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India-Nepal Border delineation(Sugauli Treaty)

Context: Amid tension with India over constructing of a road till the Lipulekh pass; Nepal is planning to start three armed police border outposts along the India-Nepal border in Uttarakhand.The inauguration of a road from Dharchula to Lipu Lekh (China border) by India’s Defence Minister Rajnath Singh (an event over videoconferencing on May 8) has now been followed by Nepal’s charge claiming that the stretch passes though Nepalese territory.This road follows the traditional pilgrim route for the Kailash-Mansarovar yatra.

The bone of contention is the Kalapani-Limpiadhura-Lipulekh trijunction between Nepal-India and China (Tibet)

The British-Nepalese relations(Anglo-Nepal War)- Sugauli Treaty

  1. Prithvi Narayan Shah of Gorkha is believed to be the most ambitious ruler among the Gorkhas, under whose rule in the late 18th century, Nepal was unified, its domains stretching out as far as Sikkim in the East and the Garhwal and Kumaon region of Uttarakhand in the West.
  2. By the second decade of the 18th century, the English East India Company (EIC) had acquired a formidable presence in the subcontinent, and had strengthened its main bases in Madras, Calcutta and Bombay.
  3. By the early 19th century, it began expanding its territories northwards in Awadh, it came into close proximity with Palpa, an independent town within the Nepalese heartlands.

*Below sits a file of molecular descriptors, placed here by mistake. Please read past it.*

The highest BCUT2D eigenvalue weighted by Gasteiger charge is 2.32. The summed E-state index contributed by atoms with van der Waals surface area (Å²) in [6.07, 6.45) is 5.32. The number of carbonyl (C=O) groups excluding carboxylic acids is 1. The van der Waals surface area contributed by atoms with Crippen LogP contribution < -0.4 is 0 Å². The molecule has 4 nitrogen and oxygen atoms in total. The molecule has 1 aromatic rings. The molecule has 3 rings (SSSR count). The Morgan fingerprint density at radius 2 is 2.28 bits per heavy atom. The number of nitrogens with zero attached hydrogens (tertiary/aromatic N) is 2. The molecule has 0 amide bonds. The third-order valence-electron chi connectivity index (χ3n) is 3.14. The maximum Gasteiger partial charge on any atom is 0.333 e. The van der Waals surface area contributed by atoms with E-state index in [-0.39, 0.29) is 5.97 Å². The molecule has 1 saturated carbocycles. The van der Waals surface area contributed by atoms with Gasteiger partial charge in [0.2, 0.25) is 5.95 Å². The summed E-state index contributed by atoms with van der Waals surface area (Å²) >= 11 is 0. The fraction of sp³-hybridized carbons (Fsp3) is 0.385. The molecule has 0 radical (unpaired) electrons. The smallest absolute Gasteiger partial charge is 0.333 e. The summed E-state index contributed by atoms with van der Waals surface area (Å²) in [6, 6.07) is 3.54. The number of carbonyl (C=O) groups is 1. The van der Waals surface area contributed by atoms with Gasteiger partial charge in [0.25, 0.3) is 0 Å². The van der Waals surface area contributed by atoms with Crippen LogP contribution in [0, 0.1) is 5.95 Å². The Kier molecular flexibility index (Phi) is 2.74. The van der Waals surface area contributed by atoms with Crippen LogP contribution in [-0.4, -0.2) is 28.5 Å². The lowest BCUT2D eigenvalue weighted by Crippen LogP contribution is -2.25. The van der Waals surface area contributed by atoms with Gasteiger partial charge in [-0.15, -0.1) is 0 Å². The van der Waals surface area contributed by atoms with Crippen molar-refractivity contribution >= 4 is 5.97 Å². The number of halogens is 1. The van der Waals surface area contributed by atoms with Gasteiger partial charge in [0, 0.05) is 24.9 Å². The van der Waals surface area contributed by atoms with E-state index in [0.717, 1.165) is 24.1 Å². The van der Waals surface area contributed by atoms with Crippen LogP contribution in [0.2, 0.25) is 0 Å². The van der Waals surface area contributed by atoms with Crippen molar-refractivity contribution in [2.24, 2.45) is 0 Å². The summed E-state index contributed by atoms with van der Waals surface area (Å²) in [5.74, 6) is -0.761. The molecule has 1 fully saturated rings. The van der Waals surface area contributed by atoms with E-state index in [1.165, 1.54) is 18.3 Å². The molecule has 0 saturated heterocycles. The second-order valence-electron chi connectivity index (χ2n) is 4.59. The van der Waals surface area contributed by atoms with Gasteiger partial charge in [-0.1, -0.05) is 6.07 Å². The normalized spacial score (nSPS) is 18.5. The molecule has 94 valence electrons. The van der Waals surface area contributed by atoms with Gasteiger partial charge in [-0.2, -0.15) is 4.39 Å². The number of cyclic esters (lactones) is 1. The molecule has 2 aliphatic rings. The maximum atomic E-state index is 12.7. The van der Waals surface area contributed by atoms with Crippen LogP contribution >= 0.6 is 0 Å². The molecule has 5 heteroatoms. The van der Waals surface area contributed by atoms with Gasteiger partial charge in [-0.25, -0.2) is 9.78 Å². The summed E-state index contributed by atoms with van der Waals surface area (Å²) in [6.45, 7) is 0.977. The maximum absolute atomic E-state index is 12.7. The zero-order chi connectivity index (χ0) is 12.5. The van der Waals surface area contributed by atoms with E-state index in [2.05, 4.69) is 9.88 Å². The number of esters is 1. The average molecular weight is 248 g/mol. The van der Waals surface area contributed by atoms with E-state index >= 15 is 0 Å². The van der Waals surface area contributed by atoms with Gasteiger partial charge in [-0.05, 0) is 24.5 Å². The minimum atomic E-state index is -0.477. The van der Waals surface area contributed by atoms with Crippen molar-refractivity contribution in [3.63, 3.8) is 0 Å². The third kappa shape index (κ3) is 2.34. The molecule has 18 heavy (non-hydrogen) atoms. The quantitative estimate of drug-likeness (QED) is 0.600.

4. Soon after, a border dispute arose between the two powers. The Nepalese were also proving to be a hindrance in allowing the British to realise their trade ambitions with Tibet.
  5. Finally, on November 1, 1814, the British declared war on Nepal. The war went on for the next two years, involving a series of campaigns.A year later, the war came to an end with the signing of the Sugauli treaty. The treaty delimited the boundaries of Nepal, as it stands today.
  6. The river Kali marked the western border of Nepal. However, there is no clear consensus on what is the precise location of the river Kali, giving rise to the dispute over whether the land consisting Kalapani-Limpiadhura-Lipulekh is part of present day India or Nepal.
  7. The present controversy has arisen since the Nepalese contest that the tributary that joins the Mahakali river at Kalapani is not the Kali river. Nepal now contends that the Kali river lies further west to the Lipu Lekh pass.

The British before independence used the Lipu Lekh pass for trade with Tibet and China. The Survey of India maps since the 1870s showed the area of Lipu Lekh down to Kalapani as part of British India. Both the Rana rulers of Nepal and the Nepalese Kings accepted the boundary and did not raise any objection with the government of India after India’s Independence.

As a reward for the military help rendered by Jung Bahadur Rana in quelling the 1857 uprising, the areas of Nepalgunj and Kapilvastu were restituted to Nepal soon thereafter. The British did not return any part of Garhwal or Kumaon, including the Kalapani area, to Nepal.

The dispute over the location of the river Kali, and consequently that of the territoriality of Kalapani, was first raised by the Nepalese government only in 1998. Even when Indian military units occupied the Kalapani area during the Sino-Indian war of 1962, Nepal did not raise an objection. “

India-Nepal Border: